Question: The appellant, Food Corporation of India, invited tenders for stocks of damaged food grains in accordance with the terms and conditions contained in the tender notice. The respondent tenderer’s bid was highest, but the appellant is not satisfied with the adequacy of the amount offered in the highest tender, instead of accepting any tenders submitted, invited all… Read More »

Question: The appellant, Food Corporation of India, invited tenders for stocks of damaged food grains in accordance with the terms and conditions contained in the tender notice. The respondent tenderer’s bid was highest, but the appellant is not satisfied with the adequacy of the amount offered in the highest tender, instead of accepting any tenders submitted, invited all the tenderers to participate in the negotiations. For respondent refused to revise the rate offered in its tender....

Question: The appellant, Food Corporation of India, invited tenders for stocks of damaged food grains in accordance with the terms and conditions contained in the tender notice. The respondent tenderer’s bid was highest, but the appellant is not satisfied with the adequacy of the amount offered in the highest tender, instead of accepting any tenders submitted, invited all the tenderers to participate in the negotiations.

For respondent refused to revise the rate offered in its tender. In the negotiation, the appellant was offered an excess amount of Rs. 20 lakhs. The respondent filed a Writ Petition in the High Court challenging the appellant’s refusal to accept the highest tender submitted by it, claiming that the appellant has chosen to invite tenders, it could not thereafter, dispose of the stocks of damaged food grains by subsequent negotiations, rejecting the highest tender on the ground that a higher bid was obtained by negotiations.

This action of the appellant was alleged to be arbitrary and unreasonable. The High Court accepted the contention of the respondent and allowed the Writ Petition. Was the High Court justified in allowing the Writ Petition? Answer with reference to sections of the Indian Contract Act, 1872 and Sale of Goods Act, 1930 and case law, if any. [Punj. JS 2000]

Find the answer to the mains question only on Legal Bites. [The appellant, Food Corporation of India, invited tenders for stocks of damaged food grains in accordance with the terms and conditions contained in the tender notice. The respondent tenderer’s bid was highest, but the appellant is not satisfied with the adequacy of the amount offered in the highest tender, instead of accepting any tenders submitted, invited all the tenderers to participate in the negotiations.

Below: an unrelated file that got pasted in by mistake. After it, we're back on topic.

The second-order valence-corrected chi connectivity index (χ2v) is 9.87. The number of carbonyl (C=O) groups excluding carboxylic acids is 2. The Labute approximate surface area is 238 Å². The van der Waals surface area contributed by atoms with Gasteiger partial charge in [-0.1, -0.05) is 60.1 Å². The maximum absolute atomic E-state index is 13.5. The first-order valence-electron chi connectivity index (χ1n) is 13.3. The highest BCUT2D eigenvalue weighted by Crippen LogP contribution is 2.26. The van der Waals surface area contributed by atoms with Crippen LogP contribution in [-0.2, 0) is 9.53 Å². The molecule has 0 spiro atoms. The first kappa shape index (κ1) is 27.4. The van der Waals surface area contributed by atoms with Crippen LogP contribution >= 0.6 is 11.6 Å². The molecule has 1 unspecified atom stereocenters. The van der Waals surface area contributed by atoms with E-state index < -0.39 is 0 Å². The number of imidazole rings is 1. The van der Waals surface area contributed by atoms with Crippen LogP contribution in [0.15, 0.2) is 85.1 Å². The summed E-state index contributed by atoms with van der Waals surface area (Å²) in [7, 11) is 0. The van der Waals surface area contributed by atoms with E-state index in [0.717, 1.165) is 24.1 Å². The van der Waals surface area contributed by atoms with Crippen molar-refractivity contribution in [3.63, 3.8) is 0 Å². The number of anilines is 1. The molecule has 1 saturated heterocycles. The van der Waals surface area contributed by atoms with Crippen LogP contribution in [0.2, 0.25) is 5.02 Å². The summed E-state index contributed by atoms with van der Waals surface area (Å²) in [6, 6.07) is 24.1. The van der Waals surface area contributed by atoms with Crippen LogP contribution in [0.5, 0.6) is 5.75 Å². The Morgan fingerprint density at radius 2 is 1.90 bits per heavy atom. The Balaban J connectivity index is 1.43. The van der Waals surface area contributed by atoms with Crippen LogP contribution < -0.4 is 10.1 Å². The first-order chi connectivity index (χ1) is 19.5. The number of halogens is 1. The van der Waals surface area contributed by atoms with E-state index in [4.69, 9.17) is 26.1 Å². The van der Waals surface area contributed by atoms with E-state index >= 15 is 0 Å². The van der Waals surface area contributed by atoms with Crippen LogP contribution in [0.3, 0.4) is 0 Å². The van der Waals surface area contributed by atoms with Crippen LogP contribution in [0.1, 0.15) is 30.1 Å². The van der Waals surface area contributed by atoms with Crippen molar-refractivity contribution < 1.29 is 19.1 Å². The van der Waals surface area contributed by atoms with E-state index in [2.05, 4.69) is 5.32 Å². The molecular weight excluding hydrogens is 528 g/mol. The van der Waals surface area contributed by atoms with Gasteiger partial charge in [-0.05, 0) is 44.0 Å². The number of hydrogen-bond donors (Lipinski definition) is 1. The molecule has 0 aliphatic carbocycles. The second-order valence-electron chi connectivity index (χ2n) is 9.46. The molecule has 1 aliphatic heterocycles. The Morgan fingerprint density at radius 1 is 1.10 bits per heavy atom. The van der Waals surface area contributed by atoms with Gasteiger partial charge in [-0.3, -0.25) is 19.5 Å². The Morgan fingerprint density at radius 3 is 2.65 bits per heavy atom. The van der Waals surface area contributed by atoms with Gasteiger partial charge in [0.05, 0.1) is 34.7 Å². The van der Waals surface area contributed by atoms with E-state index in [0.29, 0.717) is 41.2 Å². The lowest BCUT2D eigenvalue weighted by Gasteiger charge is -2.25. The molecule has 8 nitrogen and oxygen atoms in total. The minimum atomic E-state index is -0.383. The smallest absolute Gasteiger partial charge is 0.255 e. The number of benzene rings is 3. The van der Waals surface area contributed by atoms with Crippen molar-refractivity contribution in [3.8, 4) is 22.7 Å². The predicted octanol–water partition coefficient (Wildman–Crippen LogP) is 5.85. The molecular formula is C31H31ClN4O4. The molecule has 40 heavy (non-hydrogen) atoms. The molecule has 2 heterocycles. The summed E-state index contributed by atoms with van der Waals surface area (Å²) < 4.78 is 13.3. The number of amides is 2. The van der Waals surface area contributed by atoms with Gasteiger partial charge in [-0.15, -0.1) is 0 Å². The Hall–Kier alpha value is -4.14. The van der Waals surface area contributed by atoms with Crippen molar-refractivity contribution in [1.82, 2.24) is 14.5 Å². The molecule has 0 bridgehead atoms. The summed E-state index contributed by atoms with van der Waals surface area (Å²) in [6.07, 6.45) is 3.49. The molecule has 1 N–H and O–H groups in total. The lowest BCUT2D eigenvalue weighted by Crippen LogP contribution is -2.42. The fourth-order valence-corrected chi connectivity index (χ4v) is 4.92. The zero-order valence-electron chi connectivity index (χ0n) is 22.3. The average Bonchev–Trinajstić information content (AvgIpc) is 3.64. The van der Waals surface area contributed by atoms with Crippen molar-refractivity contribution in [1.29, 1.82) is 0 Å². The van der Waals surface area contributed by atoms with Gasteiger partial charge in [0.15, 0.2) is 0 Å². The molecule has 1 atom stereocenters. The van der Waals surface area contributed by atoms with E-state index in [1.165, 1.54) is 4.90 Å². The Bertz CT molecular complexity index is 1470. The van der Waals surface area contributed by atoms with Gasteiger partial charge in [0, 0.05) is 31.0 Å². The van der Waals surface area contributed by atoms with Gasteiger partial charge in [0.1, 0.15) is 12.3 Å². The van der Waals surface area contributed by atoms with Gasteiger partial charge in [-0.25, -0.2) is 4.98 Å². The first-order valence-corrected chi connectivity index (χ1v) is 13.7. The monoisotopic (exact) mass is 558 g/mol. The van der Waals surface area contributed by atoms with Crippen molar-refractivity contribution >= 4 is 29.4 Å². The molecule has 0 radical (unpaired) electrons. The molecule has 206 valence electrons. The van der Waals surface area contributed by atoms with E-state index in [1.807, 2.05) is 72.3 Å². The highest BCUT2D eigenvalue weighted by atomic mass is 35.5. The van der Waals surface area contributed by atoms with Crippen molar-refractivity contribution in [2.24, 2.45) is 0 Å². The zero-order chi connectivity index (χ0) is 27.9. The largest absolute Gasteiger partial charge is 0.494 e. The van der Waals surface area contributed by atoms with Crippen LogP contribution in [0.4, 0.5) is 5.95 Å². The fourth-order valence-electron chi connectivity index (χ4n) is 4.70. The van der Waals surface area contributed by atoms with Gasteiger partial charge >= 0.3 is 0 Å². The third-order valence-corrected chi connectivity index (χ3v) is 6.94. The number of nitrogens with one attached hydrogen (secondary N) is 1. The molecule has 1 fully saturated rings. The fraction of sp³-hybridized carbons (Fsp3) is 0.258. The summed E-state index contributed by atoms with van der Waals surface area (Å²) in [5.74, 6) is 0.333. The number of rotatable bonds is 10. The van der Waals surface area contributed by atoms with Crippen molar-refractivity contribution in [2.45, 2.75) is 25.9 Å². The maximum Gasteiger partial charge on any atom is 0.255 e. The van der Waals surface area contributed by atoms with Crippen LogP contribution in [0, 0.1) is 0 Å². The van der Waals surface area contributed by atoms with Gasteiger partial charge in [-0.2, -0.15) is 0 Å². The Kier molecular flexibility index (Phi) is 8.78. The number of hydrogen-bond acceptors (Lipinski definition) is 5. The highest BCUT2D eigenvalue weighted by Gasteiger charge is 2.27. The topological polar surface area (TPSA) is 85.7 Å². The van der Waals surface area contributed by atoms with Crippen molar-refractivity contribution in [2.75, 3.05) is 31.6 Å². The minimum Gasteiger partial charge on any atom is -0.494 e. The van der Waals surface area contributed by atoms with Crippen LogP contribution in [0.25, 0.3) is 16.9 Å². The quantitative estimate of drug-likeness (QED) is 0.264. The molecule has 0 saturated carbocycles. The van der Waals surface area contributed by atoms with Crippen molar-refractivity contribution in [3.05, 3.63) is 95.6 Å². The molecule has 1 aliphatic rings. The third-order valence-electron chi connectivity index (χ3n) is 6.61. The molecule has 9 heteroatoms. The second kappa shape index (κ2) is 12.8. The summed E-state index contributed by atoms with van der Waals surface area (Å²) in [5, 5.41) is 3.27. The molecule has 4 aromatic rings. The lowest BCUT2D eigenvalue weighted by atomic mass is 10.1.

For respondent refused to revise the rate offered in its tender. In the negotiation, the appellant was offered an excess amount of Rs. 20 lakhs. The respondent filed a Writ Petition in the High Court challenging the appellant’s refusal to accept the highest tender submitted by it, claiming that the appellant has chosen to invite tenders, it could not thereafter, dispose of the stocks of damaged food grains by subsequent negotiations, rejecting the highest tender on the ground that a higher bid was obtained by negotiations.

This action of the appellant was alleged to be arbitrary and unreasonable. The High Court accepted the contention of the respondent and allowed the Writ Petition. Was the High Court justified in allowing the Writ Petition? Answer with reference to sections of the Indian Contract Act, 1872 and Sale of Goods Act, 1930 and case law, if any. [Punj. JS 2000]

Answer

The present illustrations are from the case of Food Corporation of India v. Kamdhenu Cattle Feed Industries ((1993) 1. SCC 71) in which the matter when reached before the Supreme Court, it upheld the claim of the appellant, ruling that the concerted action of the appellant be arbitrary and unreasonable. The decision of the court was based on the doctrine of ‘Legitimate Expectation’.

The doctrine of ‘Legitimate Expectations’ is one amongst several tools incorporated by the Court to review administrative action. This doctrine pertains to the relationship between an individual and a public authority. According to this doctrine, the public authority can be made accountable in lieu of a ‘legitimate expectation’. A person may have a reasonable or legitimate expectation of being treated in a certain way by the administrative authorities owing to some consistent practice in the past or an express promise made by the concerned authority.

The Supreme Court elaborated on the nature of the doctrine of legitimate expectations in the present case that the duty to act fairly on part of public authorities, entitles every citizen to have a legitimate expectation to be treated in a fair manner and it is imperative to give due importance to such an expectation in order to satisfy the requirement of non-arbitrariness in state action or otherwise it may amount to an abuse of power. The Court further made a remarkable point that such a reasonable or legitimate expectation may not be a directly enforceable legal right but failure in taking it into account may deem a decision arbitrary. To decide whether an expectation is a legitimate one is contextual and has to be decided on a case-to-case basis.


Important Mains Questions Series for Judiciary, APO & University Exams

  1. Constitutional Law Mains Questions Series Part-I
  2. Constitutional Law Mains Questions Series Part-I
  3. Constitutional Law Mains Questions Series Part-II
  4. Constitutional Law Mains Questions Series Part-IV
  5. Constitutional Law Mains Questions Series Part-V
  6. Constitutional Law Mains Questions Series Part-VI
  7. Constitutional Law Mains Questions Series Part-VII
  8. Constitutional Law Mains Questions Series Part-VIII
  9. Constitutional Law Mains Questions Series Part-IX
  10. Constitutional Law Mains Questions Series Part-X
Updated On 2021-06-13T04:40:49+05:30
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